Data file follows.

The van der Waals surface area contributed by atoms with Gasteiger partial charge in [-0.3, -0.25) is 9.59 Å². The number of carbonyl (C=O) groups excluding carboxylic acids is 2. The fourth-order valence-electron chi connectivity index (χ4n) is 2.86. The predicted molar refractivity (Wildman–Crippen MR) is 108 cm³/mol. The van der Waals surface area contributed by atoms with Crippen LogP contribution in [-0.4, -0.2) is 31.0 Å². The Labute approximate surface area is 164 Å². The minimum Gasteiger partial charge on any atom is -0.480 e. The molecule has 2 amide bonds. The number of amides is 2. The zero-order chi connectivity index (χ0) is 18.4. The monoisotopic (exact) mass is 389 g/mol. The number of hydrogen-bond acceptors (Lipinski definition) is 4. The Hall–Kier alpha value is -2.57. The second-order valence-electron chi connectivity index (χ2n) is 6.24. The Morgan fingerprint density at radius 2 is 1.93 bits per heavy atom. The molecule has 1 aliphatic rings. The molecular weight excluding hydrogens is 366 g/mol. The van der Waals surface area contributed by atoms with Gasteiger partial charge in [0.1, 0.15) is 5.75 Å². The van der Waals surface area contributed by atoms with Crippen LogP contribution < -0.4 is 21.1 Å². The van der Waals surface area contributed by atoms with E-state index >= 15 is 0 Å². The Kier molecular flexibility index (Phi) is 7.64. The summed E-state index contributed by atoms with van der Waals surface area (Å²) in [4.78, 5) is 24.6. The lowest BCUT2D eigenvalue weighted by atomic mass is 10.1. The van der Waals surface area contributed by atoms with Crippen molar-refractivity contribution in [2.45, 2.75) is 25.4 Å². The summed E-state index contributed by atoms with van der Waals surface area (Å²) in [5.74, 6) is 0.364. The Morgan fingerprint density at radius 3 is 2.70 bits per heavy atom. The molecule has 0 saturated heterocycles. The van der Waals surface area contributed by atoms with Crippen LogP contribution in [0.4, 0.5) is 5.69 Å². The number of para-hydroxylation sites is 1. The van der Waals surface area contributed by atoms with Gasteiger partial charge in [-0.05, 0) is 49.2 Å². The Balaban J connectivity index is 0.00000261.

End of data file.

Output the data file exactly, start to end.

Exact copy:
The van der Waals surface area contributed by atoms with Gasteiger partial charge in [-0.3, -0.25) is 9.59 Å². The number of carbonyl (C=O) groups excluding carboxylic acids is 2. The fourth-order valence-electron chi connectivity index (χ4n) is 2.86. The predicted molar refractivity (Wildman–Crippen MR) is 108 cm³/mol. The van der Waals surface area contributed by atoms with Crippen LogP contribution in [-0.4, -0.2) is 31.0 Å². The Labute approximate surface area is 164 Å². The minimum Gasteiger partial charge on any atom is -0.480 e. The molecule has 2 amide bonds. The number of amides is 2. The zero-order chi connectivity index (χ0) is 18.4. The monoisotopic (exact) mass is 389 g/mol. The number of hydrogen-bond acceptors (Lipinski definition) is 4. The Hall–Kier alpha value is -2.57. The second-order valence-electron chi connectivity index (χ2n) is 6.24. The Morgan fingerprint density at radius 2 is 1.93 bits per heavy atom. The molecule has 1 aliphatic rings. The molecular weight excluding hydrogens is 366 g/mol. The van der Waals surface area contributed by atoms with Gasteiger partial charge in [0.1, 0.15) is 5.75 Å². The van der Waals surface area contributed by atoms with Crippen LogP contribution < -0.4 is 21.1 Å². The van der Waals surface area contributed by atoms with E-state index >= 15 is 0 Å². The Kier molecular flexibility index (Phi) is 7.64. The summed E-state index contributed by atoms with van der Waals surface area (Å²) in [4.78, 5) is 24.6. The lowest BCUT2D eigenvalue weighted by atomic mass is 10.1. The van der Waals surface area contributed by atoms with Crippen molar-refractivity contribution in [2.45, 2.75) is 25.4 Å². The summed E-state index contributed by atoms with van der Waals surface area (Å²) in [5.74, 6) is 0.364. The Morgan fingerprint density at radius 3 is 2.70 bits per heavy atom. The molecule has 0 saturated heterocycles. The van der Waals surface area contributed by atoms with Crippen LogP contribution in [0.4, 0.5) is 5.69 Å². The number of para-hydroxylation sites is 1. The van der Waals surface area contributed by atoms with Gasteiger partial charge in [-0.05, 0) is 49.2 Å². The Balaban J connectivity index is 0.00000261.